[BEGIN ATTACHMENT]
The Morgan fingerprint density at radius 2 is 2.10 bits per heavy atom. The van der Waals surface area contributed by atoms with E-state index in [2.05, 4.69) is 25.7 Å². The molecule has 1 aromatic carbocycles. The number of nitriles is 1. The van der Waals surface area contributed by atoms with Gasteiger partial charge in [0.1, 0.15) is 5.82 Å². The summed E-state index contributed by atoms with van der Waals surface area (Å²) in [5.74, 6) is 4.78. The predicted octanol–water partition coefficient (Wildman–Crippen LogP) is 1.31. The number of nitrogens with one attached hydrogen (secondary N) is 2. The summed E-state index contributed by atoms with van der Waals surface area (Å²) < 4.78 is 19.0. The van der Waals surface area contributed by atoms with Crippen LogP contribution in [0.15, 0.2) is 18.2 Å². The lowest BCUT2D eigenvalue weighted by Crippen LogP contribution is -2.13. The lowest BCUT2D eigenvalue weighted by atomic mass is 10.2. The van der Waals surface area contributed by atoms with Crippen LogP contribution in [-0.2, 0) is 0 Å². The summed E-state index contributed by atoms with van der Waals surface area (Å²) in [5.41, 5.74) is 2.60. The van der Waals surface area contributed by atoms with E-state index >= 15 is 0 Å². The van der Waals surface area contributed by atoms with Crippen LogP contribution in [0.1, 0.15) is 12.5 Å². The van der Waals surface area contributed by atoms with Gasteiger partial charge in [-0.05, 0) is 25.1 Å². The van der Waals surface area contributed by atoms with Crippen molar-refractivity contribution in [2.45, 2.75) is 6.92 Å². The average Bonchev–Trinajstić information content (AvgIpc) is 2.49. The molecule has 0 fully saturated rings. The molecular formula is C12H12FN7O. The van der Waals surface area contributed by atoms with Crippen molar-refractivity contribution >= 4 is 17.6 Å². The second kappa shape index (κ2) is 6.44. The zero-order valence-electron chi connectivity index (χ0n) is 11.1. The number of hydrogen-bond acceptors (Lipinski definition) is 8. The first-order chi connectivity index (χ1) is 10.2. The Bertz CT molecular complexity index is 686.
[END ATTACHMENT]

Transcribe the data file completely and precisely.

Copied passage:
The Morgan fingerprint density at radius 2 is 2.10 bits per heavy atom. The van der Waals surface area contributed by atoms with E-state index in [2.05, 4.69) is 25.7 Å². The molecule has 1 aromatic carbocycles. The number of nitriles is 1. The van der Waals surface area contributed by atoms with Gasteiger partial charge in [0.1, 0.15) is 5.82 Å². The summed E-state index contributed by atoms with van der Waals surface area (Å²) in [5.74, 6) is 4.78. The predicted octanol–water partition coefficient (Wildman–Crippen LogP) is 1.31. The number of nitrogens with one attached hydrogen (secondary N) is 2. The summed E-state index contributed by atoms with van der Waals surface area (Å²) < 4.78 is 19.0. The van der Waals surface area contributed by atoms with Crippen LogP contribution in [0.15, 0.2) is 18.2 Å². The lowest BCUT2D eigenvalue weighted by Crippen LogP contribution is -2.13. The lowest BCUT2D eigenvalue weighted by atomic mass is 10.2. The van der Waals surface area contributed by atoms with Crippen LogP contribution in [-0.2, 0) is 0 Å². The summed E-state index contributed by atoms with van der Waals surface area (Å²) in [5.41, 5.74) is 2.60. The van der Waals surface area contributed by atoms with E-state index >= 15 is 0 Å². The van der Waals surface area contributed by atoms with Crippen LogP contribution in [0.1, 0.15) is 12.5 Å². The van der Waals surface area contributed by atoms with Gasteiger partial charge in [-0.05, 0) is 25.1 Å². The van der Waals surface area contributed by atoms with Crippen molar-refractivity contribution in [2.45, 2.75) is 6.92 Å². The average Bonchev–Trinajstić information content (AvgIpc) is 2.49. The molecule has 0 fully saturated rings. The molecular formula is C12H12FN7O. The van der Waals surface area contributed by atoms with Crippen molar-refractivity contribution >= 4 is 17.6 Å². The second kappa shape index (κ2) is 6.44. The zero-order valence-electron chi connectivity index (χ0n) is 11.1. The number of hydrogen-bond acceptors (Lipinski definition) is 8. The first-order chi connectivity index (χ1) is 10.2. The Bertz CT molecular complexity index is 686.